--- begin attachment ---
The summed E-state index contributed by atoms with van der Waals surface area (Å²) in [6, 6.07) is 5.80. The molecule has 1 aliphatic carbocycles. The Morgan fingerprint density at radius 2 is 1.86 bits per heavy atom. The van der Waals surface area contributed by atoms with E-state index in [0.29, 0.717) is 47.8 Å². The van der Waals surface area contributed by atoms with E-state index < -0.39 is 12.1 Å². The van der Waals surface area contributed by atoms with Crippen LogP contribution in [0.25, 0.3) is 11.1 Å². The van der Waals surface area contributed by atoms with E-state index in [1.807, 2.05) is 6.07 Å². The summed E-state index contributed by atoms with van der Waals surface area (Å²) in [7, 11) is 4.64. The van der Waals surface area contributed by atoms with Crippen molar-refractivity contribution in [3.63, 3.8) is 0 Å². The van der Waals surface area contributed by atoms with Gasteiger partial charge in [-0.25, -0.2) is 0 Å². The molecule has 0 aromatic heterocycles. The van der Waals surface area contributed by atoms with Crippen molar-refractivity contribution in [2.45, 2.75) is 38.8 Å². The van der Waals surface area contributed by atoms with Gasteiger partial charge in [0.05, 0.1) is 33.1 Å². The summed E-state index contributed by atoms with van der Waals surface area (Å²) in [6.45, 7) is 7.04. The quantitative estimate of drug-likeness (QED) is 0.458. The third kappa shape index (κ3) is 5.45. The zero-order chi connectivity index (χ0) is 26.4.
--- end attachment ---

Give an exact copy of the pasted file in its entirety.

The summed E-state index contributed by atoms with van der Waals surface area (Å²) in [6, 6.07) is 5.80. The molecule has 1 aliphatic carbocycles. The Morgan fingerprint density at radius 2 is 1.86 bits per heavy atom. The van der Waals surface area contributed by atoms with E-state index in [0.29, 0.717) is 47.8 Å². The van der Waals surface area contributed by atoms with E-state index < -0.39 is 12.1 Å². The van der Waals surface area contributed by atoms with Crippen LogP contribution in [0.25, 0.3) is 11.1 Å². The van der Waals surface area contributed by atoms with E-state index in [1.807, 2.05) is 6.07 Å². The summed E-state index contributed by atoms with van der Waals surface area (Å²) in [7, 11) is 4.64. The van der Waals surface area contributed by atoms with Crippen molar-refractivity contribution in [3.63, 3.8) is 0 Å². The van der Waals surface area contributed by atoms with Gasteiger partial charge in [-0.25, -0.2) is 0 Å². The molecule has 0 aromatic heterocycles. The van der Waals surface area contributed by atoms with Crippen molar-refractivity contribution in [2.45, 2.75) is 38.8 Å². The van der Waals surface area contributed by atoms with Gasteiger partial charge in [0.05, 0.1) is 33.1 Å². The summed E-state index contributed by atoms with van der Waals surface area (Å²) in [6.45, 7) is 7.04. The quantitative estimate of drug-likeness (QED) is 0.458. The third kappa shape index (κ3) is 5.45. The zero-order chi connectivity index (χ0) is 26.4.